Information on Merchant Accounts,
Ecommerce and Credit Card Processing

October 25th, 2006 by Jamie Estep

Required Actions for PCI Compliance

Filed in: Ecommerce, Fraud, Merchant Accounts | 2 comments

If you accept credit card online, this chart is for you. This chart is a simple breakdown of the PCI data compliance levels and requirements. If you accept transactions online, you fall into one of these levels. This chart explains what the requirements are to be in a specific category, and what a merchant must do to remain compliant.

The yearly cost for a level 2, 3 or 4 merchant is around $150, while the yearly cost for a level 1 merchant is more than $30,000. Because of this, it is extremely important not to ever have a data compromise. I personally recommend not storing any sensitive data online, at all, and if it is stored offline, access should be highly restricted and the data should be encrypted. Track data should never be stored anywhere, under any circumstance.

If you have a data compromise and card holder data is stolen, you should expect upwards of $100,000 in fines, arbitration fees, and regulations in addition to the additional cost of level 1 PCI certification.

Level 1 Definition:
  • Over 6 million annual Visa or MasterCard Transactions
  • Any merchant suffered a hack or attack that resulted in a data compromise
  • Any merchant that card associations, at their discretion, determine should meet requirements
  • September 30, 2004 (1 year for new Level 1 merchants)
Level 2 Definition:
  • Visa: 1M – 6M annual transactions
  • MC: 150K – 6M annual transactions
  • Self assessment questionnaire and Quarterly vulnerability scan by approved scanning vendor
  • June 30, 2005 (Sep 30, 2007 for new Level 2 Visa merchants)
Level 3 Definition:
  • Visa: 20K – 1M annual transactions
  • MC: 20K – 150K annual transactions
  • Self assessment questionnaire and Quarterly vulnerability scan by approved scanning vendor
  • June 30, 2005
Level 4 Definition:
  • Less than 20K ecommerce or 1M total Visa and MC transactions
  • Self assessment questionaire and Quarterly vulnerability scan by approved scanning vendor
  • Dates determined by merchant’s acquirer

Related Posts:
Scan Alert PCI / CISP
A Guide to Small Business Security, Free PDF Download…
CISP, SDP, PCI Compliance required for every business…

2 Responses to “Required Actions for PCI Compliance”

  1. Datasecurity October 30, 2006 at 7:52 pm

    If you would like more information about PCI DSS compliance you should check out the datasecurity blog. It outlines and clarifies the intent behind many requirements.

  2. StrongBox December 11, 2009 at 11:41 am

    I recently participated in a seminar on Secure Commerce Payment Data-Enterprice Payment Security which was hosted by Bill Zujewski-V.P.Product Marketing at ATG, Dave Glaser- V.P. Global Services at Cybersource and Chris Pogue- Sr. Security Consultant at Trustwave. The focal point of discussion was security of data in relation to the Order Management Lifecycle.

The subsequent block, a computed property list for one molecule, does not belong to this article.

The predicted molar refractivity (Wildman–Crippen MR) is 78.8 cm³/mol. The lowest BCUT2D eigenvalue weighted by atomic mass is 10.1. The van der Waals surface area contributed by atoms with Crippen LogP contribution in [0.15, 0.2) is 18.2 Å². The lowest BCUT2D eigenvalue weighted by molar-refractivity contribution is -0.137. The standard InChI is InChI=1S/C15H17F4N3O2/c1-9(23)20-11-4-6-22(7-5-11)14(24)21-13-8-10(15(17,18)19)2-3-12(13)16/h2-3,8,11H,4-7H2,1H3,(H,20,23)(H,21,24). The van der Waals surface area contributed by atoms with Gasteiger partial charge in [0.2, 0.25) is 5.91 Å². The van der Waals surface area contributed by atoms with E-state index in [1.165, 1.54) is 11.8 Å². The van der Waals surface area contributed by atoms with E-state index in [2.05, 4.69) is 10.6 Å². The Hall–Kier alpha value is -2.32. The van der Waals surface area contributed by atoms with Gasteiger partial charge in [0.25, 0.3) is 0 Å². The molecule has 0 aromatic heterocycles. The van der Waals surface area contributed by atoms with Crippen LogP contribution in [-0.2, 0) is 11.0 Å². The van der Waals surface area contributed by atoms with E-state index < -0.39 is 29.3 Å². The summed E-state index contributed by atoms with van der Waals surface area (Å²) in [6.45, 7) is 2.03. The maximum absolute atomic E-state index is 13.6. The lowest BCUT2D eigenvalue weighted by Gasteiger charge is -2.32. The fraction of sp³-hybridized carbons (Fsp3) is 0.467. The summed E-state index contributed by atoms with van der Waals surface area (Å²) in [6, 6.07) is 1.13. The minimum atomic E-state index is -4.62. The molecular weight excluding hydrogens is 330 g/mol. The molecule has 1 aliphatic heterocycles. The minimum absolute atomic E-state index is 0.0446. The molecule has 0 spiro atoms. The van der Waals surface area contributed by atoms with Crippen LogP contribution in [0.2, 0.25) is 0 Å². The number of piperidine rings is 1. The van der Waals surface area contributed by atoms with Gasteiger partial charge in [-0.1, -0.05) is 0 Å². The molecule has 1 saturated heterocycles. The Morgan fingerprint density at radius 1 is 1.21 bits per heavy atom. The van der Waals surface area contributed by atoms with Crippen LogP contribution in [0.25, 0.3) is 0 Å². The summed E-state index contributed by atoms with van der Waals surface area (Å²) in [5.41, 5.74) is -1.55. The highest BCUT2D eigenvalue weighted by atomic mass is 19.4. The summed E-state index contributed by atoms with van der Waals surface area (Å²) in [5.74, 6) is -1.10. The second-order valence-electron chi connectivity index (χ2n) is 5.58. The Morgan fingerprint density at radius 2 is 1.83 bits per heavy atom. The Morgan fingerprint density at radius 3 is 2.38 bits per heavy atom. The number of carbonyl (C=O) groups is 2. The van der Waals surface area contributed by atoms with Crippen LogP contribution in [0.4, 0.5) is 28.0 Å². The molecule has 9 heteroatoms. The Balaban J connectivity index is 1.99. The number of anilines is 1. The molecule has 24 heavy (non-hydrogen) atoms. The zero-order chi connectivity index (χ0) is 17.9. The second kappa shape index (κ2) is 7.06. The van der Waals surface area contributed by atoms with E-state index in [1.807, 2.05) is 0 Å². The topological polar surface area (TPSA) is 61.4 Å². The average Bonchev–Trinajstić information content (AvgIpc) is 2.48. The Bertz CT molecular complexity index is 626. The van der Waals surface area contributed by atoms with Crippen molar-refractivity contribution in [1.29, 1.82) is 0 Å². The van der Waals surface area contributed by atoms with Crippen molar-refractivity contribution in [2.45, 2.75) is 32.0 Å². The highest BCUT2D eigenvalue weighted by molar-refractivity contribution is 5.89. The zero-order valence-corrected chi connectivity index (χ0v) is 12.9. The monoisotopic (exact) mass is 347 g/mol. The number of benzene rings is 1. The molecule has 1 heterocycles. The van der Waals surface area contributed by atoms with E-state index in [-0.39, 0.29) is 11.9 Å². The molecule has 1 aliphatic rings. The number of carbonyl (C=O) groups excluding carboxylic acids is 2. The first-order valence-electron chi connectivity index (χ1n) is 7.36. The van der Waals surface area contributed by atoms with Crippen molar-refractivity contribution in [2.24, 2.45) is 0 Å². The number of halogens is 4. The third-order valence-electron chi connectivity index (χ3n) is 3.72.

To share my impressions briefly-I guess the main point of the seminar was that the PCI compliance regulations are merely a way to reduce the amount of fraud that is out there, but unless the data will actually be somehow completely eliminated the risk of theft and fraud will always exist- that is regardless if a company is PCI compliant or not. Therefore, as Mr. Dave Glaser said- it is time for a NEW approach- to work on ELIMINATING the data rather than CONTAINING IT. He called the containment approach that is practiced today
    – ” sub-optimal”.
    I guess one may say then, that the PCI regulations of today are implemented as a part of an ongoing process that is desperately trying to solve the “sensitive data pollution” issue and we will see many other attempts in the near future to prevent the “leaks” from happening.
    In my humble opinion,following PCI policies and regulations is one thing, however how to implement and change our data handling daily habits is another.
    How many of us REALLY do wash our hands after being out? Well the statistics show that unfortunately most of us DO NOT, yet I believe we all know about germs and how easily they spread and that the prevention of the spread of germs can be limited if we would follow one simple procedure- namely: washing our hands regularly. If I we would apply this tendency in human nature to simply “ignore danger” by not washing hands, to the way of handling sensitive data, the outlook for fraud prevention as long as it is handled by us, is …well, not very positive.
    Having a certificate of being “secured” from data fraud, is not and will not be enough.
    I believe that the success of data security lies in “hands” of each individual business owner, and it’s up to him/her to change the “data hygiene habits”. This can be done by implementing a secure business etiquette, using the correct and safe commerce /merchant payment solutions, secure processing companies, secure shopping carts and secure back-office softwares-that is, of course, in combination with implementation of good old-fashioned common sense. There are solutions that can ease the safety “routine” so why not use them?